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         Part #11 of Myron Bolitar series by Harlan Coben  

  "Nancy?"

  The voice came from behind him. Myron turned and spotted Hunter Moore, Nancy's ex-husband and Patrick's father.

  "Come on," the man said. "We have to go."

  He let go of the door and disappeared to the left.

  If Hunter Moore had recognized Myron, he didn't show it. Then again, there was little reason he would have. They had never met before--he hadn't been at the Baldwin house that day--and he seemed in a rush to hurry along his ex-wife.

  Nancy scooped up the bag and coffee. She turned to Myron.

  "It feels so inept to say thank you again. The idea that after all these years, that after finding Patrick alive, he would have been killed if it wasn't for you . . ."

  "It's okay."

  "I'll always be in your debt."

  She hurried away then, out the door and turning left to follow her ex's path. For a moment Myron didn't move. The barista said, "Would you like a refill?"

  "No, thanks."

  Myron still didn't move.

  "You okay, mate?" the barista asked.

  "Fine."

  He stared at the door some more. And then a curious thought hit him. The hospital was to the right. But both Hunter and Nancy Moore had turned left.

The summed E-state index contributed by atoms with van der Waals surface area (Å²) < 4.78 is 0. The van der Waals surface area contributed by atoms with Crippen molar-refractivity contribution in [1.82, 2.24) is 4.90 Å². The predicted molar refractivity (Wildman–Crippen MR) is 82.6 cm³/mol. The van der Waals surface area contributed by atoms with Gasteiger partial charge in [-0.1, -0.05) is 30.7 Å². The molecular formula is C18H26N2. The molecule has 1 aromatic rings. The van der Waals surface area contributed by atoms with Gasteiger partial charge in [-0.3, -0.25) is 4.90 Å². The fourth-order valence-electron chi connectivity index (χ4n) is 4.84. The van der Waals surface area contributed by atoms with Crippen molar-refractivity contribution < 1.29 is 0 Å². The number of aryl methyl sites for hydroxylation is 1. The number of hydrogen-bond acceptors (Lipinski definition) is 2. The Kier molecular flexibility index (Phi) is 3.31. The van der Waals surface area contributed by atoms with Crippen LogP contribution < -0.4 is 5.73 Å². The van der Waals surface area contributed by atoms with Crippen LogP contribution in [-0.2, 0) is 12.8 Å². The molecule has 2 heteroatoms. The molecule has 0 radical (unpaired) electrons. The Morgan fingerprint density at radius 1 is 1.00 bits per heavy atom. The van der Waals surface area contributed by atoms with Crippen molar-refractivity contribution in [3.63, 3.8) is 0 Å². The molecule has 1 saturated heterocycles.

Did that mean anything?

  Nope. At least, not on its own. They could be picking up something at a pharmacy or getting some fresh air or . . .

  Myron moved to the door. He stepped outside onto the street and looked to his left. Nancy Moore was stepping into a black van.

  "Wait," Myron said.

  But she was too far away and the street was noisy. The van door slid closed as Myron started to run.

  "Hold up a second," he shouted.

  But the van was already on its way. Myron watched it head down the street and disappear around a corner. He stopped and took out his smartphone. It was probably nothing. Maybe the police were taking them someplace for questioning. Maybe after round-the-clock sitting beside their son they needed a few hours of rest.

  Both of them?

  Uh-uh, no way. Did Nancy Moore strike him as the type who would need a break from the child who had been missing for ten years? No chance. More likely that she would never leave his side, that she would be afraid to take her eyes off him for more than a moment.

  Myron took out his phone and hit what was still speed dial 1 on his phone. He didn't worry about a trace. The number would bounce to and fro and end up on some untraceable burner.

  "Articulate," Win said.

  "I think there's a problem."

  "Do tell."

  He told him about Nancy and Hunter Moore and the black van. He crossed the street and headed toward the hospital entrance. He finished telling Win what he knew and hung up. Then he called Brooke's phone. No answer.

  A hospital sign--several signs, now that Myron looked around--read NO MOBILE PHONE USE. People were staring. Myron put his away with an apologetic shrug and headed for the check-in desk.

  "I'm here to see a patient."